delonghi ec702

05.28.14 First Latte Art Attempt of the Day

Hey guys!

I’m doing a new segment where its just a first take, first latte art attempt of the day! It could be the dopest rosetta or maybe even a 16 layer tulip, but hopefully it won’t just be a total FLOP.

No pressure.

An Update.

So, we haven’t really been able to work on espresso drinks because the non-pressurized basket for the crappy De’Longhi machine is still on backorder at Seattle Coffee Gear until sometime in April. Meanwhile, we’ve just been practicing a little latte art here and there. We’re really happy to get some great feedback from friends and family. We’re especially flattered to have requests to try our coffee! Hopefully, that can happen as soon as we get the new basket and get everything calibrated. I’m really excited, and at the same time curious, even dubious, as to whether the De’longhi will be able to perform. Its like expecting a Honda Civic to compete in a race amongst Ferraris.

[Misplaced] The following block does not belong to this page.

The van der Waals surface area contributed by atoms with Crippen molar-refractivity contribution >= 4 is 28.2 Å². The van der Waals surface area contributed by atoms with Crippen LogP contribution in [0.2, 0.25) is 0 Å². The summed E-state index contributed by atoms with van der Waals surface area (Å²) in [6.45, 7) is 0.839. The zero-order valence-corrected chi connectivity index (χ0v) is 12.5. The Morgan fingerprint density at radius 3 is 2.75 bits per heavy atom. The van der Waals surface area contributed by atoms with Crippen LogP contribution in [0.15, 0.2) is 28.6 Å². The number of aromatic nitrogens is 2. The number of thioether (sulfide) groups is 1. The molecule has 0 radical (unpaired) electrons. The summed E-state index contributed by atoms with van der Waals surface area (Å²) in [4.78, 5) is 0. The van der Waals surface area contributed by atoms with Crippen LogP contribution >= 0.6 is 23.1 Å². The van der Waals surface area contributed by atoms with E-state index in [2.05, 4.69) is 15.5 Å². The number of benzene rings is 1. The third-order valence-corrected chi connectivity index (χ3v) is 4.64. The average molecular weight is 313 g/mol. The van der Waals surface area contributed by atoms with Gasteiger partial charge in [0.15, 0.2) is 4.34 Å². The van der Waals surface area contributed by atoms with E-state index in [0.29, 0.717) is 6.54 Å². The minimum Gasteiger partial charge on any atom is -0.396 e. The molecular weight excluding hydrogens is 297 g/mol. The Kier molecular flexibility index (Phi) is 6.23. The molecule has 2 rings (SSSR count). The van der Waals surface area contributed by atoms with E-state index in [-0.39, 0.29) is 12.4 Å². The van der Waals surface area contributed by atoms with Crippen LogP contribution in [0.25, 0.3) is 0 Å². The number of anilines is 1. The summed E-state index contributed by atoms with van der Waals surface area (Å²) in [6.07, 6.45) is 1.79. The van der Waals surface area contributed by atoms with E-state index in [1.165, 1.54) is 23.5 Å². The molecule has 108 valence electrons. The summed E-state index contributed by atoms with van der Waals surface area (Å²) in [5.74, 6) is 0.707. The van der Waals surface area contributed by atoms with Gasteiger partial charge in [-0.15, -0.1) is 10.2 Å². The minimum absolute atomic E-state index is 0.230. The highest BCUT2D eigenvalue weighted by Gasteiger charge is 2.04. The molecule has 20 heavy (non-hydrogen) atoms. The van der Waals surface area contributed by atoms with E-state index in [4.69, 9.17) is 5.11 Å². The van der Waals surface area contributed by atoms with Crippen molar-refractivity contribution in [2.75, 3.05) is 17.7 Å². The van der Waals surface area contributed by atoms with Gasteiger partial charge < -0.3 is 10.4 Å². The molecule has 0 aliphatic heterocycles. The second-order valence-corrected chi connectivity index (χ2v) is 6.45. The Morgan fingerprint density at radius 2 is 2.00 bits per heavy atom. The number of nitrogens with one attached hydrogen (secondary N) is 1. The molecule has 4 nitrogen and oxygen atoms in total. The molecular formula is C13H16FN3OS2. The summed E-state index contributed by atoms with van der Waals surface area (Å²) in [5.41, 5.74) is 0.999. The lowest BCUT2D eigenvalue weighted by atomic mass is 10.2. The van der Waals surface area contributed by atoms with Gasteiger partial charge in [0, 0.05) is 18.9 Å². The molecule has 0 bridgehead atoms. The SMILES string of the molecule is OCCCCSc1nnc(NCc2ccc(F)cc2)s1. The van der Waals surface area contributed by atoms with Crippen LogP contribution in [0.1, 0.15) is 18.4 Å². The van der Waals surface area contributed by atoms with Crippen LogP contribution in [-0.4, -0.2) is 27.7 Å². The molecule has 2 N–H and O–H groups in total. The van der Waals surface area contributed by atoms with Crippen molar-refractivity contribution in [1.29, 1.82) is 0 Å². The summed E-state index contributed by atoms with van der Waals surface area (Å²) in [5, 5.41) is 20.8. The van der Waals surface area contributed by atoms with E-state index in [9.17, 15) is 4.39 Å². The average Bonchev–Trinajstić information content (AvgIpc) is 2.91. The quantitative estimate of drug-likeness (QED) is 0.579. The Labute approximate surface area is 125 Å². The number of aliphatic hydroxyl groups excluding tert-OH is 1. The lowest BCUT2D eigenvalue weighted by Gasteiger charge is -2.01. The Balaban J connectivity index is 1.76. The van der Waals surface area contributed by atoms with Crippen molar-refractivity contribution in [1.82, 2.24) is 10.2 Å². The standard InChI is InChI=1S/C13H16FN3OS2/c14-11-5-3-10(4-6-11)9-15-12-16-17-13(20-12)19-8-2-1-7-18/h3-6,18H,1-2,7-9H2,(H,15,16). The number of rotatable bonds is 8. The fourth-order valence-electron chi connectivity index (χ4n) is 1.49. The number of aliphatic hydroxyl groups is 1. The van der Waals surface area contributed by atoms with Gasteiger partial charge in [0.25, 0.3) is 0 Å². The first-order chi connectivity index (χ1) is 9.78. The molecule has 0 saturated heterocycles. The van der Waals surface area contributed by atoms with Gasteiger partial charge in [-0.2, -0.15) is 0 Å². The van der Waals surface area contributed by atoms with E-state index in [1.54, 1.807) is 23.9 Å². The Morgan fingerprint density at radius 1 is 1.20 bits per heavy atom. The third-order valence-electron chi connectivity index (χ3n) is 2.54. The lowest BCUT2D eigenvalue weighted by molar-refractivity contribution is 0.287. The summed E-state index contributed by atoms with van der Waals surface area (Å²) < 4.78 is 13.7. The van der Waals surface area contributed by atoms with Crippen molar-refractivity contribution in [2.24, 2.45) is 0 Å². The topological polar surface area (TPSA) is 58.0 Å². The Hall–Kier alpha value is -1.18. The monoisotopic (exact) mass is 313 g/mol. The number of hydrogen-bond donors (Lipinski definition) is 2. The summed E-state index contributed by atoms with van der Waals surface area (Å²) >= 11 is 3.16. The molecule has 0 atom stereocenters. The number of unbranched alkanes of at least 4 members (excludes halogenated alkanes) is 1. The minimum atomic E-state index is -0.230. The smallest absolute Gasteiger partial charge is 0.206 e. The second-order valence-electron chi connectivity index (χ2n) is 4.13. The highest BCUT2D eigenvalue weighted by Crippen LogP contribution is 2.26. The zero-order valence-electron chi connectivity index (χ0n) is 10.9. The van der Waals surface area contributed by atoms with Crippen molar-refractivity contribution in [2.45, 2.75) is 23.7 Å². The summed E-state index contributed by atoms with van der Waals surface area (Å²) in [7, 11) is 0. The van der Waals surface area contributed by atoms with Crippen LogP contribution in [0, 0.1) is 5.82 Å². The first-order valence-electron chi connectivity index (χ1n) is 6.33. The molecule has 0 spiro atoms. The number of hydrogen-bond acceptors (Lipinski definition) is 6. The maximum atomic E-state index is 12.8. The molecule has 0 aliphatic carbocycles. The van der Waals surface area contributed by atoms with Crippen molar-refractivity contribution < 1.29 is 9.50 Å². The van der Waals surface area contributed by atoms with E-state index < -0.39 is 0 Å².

I was going to post a latte art video today since its Thursday but decided to do something different and a lot better. Expect a longer video next week!

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Meanwhile, we’re loving this milk from Maple View Farms and trying out the Bourbon variety and La Golondrina. We’re still catching up on all the new coffees from CC. Happy weekend!

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Latte Art #3

Here is my third latte art video. New posts every Tuesday and Friday!

So I’ve been watching pro barista videos where they pour milk in and out of pitchers to get the right consistency of milk. I sort of attempted this today, and it certainly looks a lot better than spooning out extra foam.

Latte Art #2

Today I practiced my latte art with a shot pulled from the De’longhi. I used old coffee with a course grind and pulled a crappy shot with no crema. Why? Well I have decided that I will focus on my milk foaming and latte art because the non-pressurized basket from Seattle Coffee Gear is out of stock. I’m going to wait until I receive it before doing full videos from grind, dosing, tamp, milk, to pour.